Etihad Airways to wind up Bangladesh operations in Oct
Etihad Airways is set to suspend its flights between Abu Dhabi and Dhaka from October 1, making it the fourth airline to suspend operations in Bangladesh in recent times.
The airline though will continue to serve the country through its partner airline, the Indian Jet Airways, which operates daily flights to Dhaka from Mumbai, New Delhi and Kolkata, said a spokesperson of the Abu Dhabi-based carrier.
The spokesperson gave no reason for the airline's bringing down the curtains on the 12-year-old popular route, but the move can be viewed as rationalisation of capacity by the UAE flag carrier, which reported second consecutive year of losses yesterday.
Etihad started flights to Dhaka in May 2006 and soon became popular among long-haul travellers to the UK, the US and Canada.
It registers about 90 percent load factor from Dhaka and about 70 percent for its daily inbound flights, said industry people.
“Along with our travel agency partners, we will work closely with impacted guests to notify them of the changes to their itineraries and re-accommodate them on alternative flights,” the Etihad spokesperson said.
The airline communicated the decision first to its travel agents in Bangladesh in the first week of June and offered re-booking or re-routing as well as cancellation option for passengers who bought tickets on or before June 6, 2018 for travel on or after October 1.
Etihad is yet to formally inform the Civil Aviation Authority of Bangladesh (Caab) about its decision, said Chy M Ziaul Kabir, its director of flight safety and regulations.
The announcement from Etihad comes at a time when the flag carrier of the UAE embarks on a major turnaround plan following consecutive years of losses.
Yesterday, the airline reported a $1.52 billion loss for 2017, down 22.05 percent from a year earlier.
Etihad has been overhauling its strategy since 2016 with changes to top management, dropping unprofitable routes and retiring operationally costly aircraft, according to Reuters.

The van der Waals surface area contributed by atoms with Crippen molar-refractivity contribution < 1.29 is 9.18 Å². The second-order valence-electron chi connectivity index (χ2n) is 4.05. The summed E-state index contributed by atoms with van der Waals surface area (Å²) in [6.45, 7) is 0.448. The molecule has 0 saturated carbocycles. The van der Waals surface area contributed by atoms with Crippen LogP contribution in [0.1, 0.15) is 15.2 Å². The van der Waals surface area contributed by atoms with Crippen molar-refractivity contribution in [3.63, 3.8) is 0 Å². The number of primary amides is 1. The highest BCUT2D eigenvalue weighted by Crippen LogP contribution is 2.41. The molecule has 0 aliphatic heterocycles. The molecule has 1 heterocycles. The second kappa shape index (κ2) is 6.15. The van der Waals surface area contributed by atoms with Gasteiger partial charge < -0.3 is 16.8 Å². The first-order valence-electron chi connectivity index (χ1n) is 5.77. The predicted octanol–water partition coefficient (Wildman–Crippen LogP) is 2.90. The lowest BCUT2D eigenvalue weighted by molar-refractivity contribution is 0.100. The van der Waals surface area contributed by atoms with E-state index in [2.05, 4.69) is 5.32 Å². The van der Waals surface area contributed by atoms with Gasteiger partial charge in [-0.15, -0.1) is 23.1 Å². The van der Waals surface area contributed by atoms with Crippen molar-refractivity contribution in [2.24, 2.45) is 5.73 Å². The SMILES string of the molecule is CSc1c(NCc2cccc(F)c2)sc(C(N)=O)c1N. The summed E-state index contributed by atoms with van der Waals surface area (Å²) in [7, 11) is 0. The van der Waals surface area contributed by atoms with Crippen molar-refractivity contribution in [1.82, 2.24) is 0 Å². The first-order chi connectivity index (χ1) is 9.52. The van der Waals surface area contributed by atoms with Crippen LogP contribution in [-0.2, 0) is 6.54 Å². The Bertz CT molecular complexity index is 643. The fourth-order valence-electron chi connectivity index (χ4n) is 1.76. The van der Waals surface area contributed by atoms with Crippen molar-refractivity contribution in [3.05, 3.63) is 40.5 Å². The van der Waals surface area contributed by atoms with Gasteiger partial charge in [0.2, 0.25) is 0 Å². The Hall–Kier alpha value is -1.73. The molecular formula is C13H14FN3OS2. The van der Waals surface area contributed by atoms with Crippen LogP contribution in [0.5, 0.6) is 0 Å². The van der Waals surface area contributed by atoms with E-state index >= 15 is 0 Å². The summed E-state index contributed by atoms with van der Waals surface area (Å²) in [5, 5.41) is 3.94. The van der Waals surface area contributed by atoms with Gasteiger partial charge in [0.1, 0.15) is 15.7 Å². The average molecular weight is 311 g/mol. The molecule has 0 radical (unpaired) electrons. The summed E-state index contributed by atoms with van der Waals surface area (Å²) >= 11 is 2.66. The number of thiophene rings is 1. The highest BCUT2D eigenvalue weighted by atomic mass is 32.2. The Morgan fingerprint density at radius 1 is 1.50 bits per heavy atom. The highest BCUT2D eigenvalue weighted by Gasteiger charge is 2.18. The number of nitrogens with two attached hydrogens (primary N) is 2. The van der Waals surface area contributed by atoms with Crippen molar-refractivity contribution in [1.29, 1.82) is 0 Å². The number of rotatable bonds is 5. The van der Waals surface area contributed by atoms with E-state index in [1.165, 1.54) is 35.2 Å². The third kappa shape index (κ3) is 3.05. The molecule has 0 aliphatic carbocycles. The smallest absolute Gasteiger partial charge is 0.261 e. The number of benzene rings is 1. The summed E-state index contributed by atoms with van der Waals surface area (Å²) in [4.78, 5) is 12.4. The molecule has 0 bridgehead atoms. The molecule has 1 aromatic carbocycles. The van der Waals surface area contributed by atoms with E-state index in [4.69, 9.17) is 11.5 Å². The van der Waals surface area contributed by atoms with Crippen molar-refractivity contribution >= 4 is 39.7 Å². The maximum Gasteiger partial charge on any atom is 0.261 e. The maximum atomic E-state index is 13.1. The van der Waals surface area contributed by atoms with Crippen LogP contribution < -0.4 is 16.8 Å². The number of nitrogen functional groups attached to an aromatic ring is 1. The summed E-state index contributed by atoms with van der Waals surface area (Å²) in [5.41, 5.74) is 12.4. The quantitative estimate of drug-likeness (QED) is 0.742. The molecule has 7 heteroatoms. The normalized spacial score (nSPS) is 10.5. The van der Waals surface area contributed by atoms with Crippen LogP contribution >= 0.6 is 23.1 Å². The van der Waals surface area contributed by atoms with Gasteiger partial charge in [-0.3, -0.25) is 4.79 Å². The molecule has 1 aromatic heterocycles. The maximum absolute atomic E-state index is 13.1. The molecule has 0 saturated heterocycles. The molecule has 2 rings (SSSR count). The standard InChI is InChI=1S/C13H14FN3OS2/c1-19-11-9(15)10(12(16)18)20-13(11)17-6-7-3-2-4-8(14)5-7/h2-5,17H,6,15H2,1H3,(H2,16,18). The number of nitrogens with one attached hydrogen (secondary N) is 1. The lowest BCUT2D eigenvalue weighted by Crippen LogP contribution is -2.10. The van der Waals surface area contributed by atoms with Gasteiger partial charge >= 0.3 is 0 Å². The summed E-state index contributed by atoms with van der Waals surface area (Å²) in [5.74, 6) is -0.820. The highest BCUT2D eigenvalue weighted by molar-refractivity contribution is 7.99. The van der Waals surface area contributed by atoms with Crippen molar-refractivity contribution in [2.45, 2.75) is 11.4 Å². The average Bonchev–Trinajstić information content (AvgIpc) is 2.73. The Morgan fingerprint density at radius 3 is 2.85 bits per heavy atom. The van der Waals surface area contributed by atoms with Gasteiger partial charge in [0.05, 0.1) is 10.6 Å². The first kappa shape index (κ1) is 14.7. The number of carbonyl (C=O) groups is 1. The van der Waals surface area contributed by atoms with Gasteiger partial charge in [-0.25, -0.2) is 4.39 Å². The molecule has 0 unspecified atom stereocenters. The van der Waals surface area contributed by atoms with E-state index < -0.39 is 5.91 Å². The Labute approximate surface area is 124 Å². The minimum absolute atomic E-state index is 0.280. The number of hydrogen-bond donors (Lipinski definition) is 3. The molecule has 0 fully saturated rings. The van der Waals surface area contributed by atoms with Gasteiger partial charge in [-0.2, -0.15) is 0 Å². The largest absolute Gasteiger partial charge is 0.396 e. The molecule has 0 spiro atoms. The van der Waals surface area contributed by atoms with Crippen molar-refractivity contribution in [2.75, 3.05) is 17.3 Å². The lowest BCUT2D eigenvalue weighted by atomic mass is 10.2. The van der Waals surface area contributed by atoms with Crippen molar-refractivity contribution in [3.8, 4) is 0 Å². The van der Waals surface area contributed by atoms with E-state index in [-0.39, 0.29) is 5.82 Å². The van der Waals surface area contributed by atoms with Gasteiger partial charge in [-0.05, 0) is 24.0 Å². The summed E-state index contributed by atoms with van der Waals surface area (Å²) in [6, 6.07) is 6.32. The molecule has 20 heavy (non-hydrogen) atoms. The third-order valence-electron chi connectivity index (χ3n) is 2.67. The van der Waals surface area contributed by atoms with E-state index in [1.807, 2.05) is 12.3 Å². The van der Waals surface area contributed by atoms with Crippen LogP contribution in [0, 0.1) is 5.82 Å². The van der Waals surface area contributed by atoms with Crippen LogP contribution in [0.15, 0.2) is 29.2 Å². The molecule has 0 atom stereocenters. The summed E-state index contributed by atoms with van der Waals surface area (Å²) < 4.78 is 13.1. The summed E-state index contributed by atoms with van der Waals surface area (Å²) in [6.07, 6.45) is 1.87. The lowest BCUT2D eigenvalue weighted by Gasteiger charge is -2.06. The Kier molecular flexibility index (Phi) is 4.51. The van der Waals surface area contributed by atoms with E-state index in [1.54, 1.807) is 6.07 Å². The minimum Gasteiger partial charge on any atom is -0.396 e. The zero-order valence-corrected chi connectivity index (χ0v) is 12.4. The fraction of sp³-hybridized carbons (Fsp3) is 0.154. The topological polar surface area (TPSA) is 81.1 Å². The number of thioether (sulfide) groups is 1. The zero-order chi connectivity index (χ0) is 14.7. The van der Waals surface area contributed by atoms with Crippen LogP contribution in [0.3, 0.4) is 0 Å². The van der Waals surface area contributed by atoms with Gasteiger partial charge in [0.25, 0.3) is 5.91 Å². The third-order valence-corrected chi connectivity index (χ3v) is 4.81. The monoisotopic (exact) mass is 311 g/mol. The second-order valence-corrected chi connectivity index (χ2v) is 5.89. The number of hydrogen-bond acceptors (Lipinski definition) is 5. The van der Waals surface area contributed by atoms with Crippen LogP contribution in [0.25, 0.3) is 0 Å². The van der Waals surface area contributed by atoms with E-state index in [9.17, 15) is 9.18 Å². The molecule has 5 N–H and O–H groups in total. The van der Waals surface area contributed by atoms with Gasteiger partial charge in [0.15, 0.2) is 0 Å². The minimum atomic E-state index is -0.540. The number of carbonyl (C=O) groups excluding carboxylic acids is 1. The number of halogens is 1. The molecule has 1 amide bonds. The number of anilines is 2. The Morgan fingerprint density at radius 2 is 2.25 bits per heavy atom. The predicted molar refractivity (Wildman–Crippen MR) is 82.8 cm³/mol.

Industry people said Etihad's shock decision might have a link with last month's directive from Caab that asked all foreign airlines operating business in Bangladesh to appoint general sales agent within six months.
In a letter to foreign carriers on May 27, Caab cited a provision of the Civil Aviation Act 2017 that requires foreign airlines to appoint general sales agents. The entity will have to be registered in Bangladesh and be fully owned by a Bangladeshi citizen, the letter said.
However, Caab Director Kabir said Etihad's decision could not have been influenced by the regulator's letter.
“Operational closure is a major decision. I think Etihad has taken the decision long ago.”
Foreign airlines normally communicate with the Caab and the ministry through their forums when they find any policy unfriendly or face any problem.
“None has talked to us about the issue yet,” he said.
Except for five including Etihad, all foreign airlines have GSA solely owned by Bangladeshis, according to Kabir.
Kazi Wahidul Alam, editor of the Bangladesh Monitor, a tourism and aviation industry fortnightly, said various factors such as the VAT dispute, delays in sending proceeds from Bangladesh, and the latest move by the authorities requiring GSA to be fully owned by Bangladeshis might have influenced the flight suspension decision.
“Etihad's suspension will cut competition and will thus reduce the scope for travellers to enjoy competitive ticket fares,” he said, adding that this will send a bad signal to the aviation industry in the world.
Last year, Oman Air, Bangkok Airways and Thai Smile wrapped up their operations in Bangladesh after the route turned commercially unviable for them.